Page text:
Hastie, Van Dusen and Aldisert, Circuit Judges.
Clarence Scott appeals from a May 3, 1971, judgment and conviction entered after a jury verdict of guilty on Counts 1, 2, 3, 5 and 6 of a six-count indictment; the jury found Scott not guilty of the offense charged in Count 4.*fn1 The indictment charged that Scott used the mails in furtherance of a scheme and artifice to defraud various companies and obtain cash and merchandise through the fraudulent use of these companies' credit cards for which he had applied under several fictitious names. Each of the six counts of the indictment charged that Scott, for the purpose of executing this fraudulent scheme, caused to be mailed a specific credit card application and caused to be mailed in return a specific credit card, in violation of 18 U.S.C. §§ 1341 and 1342.
After careful consideration of the record, the following contentions advanced by defendant's court-appointed counsel are rejected:
1. The admission of testimony and evidence of prior criminal conduct and activity not included in the offenses charged was error entitling defendant to a new trial. See United States v. Todaro, 448 F.2d 64 (3d Cir. 1970); United States v. Larsen, 441 F.2d 512 (9th Cir. 1971).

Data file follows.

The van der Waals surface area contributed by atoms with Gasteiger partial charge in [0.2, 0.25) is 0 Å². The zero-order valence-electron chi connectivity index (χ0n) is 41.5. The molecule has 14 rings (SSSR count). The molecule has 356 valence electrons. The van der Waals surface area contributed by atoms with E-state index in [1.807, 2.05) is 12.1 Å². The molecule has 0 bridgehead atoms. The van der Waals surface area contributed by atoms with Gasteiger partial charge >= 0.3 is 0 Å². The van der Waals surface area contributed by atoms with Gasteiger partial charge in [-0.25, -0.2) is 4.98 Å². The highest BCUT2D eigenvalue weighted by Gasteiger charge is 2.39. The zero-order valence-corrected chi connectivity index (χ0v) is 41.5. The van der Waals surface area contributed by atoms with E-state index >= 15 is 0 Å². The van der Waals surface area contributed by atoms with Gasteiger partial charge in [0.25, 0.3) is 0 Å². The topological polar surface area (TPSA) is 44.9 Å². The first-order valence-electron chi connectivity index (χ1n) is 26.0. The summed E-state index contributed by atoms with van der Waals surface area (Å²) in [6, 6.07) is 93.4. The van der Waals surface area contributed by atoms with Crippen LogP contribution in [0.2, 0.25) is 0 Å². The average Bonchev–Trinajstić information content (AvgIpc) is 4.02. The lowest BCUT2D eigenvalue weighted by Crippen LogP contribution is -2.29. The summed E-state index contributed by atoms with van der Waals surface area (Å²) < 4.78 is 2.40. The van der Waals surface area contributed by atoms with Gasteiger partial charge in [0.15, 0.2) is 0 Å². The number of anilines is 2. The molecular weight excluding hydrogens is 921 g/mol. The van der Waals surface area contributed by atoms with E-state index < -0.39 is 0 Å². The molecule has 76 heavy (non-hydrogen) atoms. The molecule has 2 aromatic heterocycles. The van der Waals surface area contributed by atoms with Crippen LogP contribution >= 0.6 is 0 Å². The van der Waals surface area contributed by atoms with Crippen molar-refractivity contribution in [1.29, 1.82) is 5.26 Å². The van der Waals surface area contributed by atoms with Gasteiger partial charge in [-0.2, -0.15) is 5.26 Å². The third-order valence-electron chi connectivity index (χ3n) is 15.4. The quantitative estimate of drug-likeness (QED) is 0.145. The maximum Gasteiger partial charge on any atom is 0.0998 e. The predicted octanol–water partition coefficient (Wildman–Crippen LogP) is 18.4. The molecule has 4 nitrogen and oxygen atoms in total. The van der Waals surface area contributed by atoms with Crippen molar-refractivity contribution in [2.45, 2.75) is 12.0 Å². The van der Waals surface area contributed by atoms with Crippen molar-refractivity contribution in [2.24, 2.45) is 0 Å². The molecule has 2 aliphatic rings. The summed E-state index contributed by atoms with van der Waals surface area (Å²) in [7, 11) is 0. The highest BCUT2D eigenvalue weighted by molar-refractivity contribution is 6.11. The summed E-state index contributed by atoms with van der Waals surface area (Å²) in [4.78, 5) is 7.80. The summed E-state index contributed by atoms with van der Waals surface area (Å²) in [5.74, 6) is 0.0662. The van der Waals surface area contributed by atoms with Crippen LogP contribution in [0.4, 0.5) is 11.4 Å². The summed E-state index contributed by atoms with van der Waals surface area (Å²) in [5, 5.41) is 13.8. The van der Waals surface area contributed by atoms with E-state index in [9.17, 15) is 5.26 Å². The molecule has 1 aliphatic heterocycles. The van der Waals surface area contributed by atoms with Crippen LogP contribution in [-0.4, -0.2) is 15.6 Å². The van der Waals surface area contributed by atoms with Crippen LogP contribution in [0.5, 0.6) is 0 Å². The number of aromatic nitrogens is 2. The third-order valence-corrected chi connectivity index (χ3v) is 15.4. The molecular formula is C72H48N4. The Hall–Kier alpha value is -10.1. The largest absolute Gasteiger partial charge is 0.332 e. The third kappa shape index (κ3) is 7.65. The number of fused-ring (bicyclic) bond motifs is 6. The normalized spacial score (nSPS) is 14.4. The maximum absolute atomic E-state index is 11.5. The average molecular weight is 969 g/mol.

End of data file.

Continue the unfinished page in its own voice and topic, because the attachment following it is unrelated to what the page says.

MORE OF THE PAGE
2. The denial of defendant's motion for a directed verdict of acquittal on Count 4 was reversible error entitling defendant to a new trial. Cf. United States v. Larsen, supra at 514.
3. The district court's instructions to the jury, limiting the jury's use of evidence of prior criminal conduct, were inadequate and constituted reversible error.
The defendant has also raised additional arguments in numerous pro se documents addressed to this court.*fn2 He argues that he was denied his Sixth Amendment right to the counsel of his choice because of the district court's denial of his motion to have his court-appointed attorney discharged and for a continuance in order to secure counsel of his choice. We find that the trial judge did not abuse his discretion in denying defendant's motion in the circumstances of this case. See United States ex rel. Baskerville v. Deegan, 428 F.2d 714 (2d Cir.), cert. denied, 400 U.S. 928, 91 S. Ct. 193, 27 L. Ed. 2d 188 (1970); United States ex rel. Davis v. McMann, 386 F.2d 611 (2d Cir. 1967); cf. United States ex rel. Carey v. Rundle, 409 F.2d 1210 (3d Cir. 1969), cert. denied, 397 U.S. 946, 90 S. Ct. 964, 25 L. Ed. 2d 127 (1970). Defendant has also argued that he was denied his Sixth Amendment right to the effective assistance of counsel because of the inadequate preparation and performance of his counsel. The district court rejected this argument (326 F. Supp. at 279) and the finding of the trial judge on this issue is adequately supported by the record. See, e. g., United States ex rel. Carey v. Rundle, supra. We have also examined the other arguments advanced by defendant and find that those that are properly before this court on direct review of defendant's conviction are without merit.*fn3
The judgment of conviction will be ...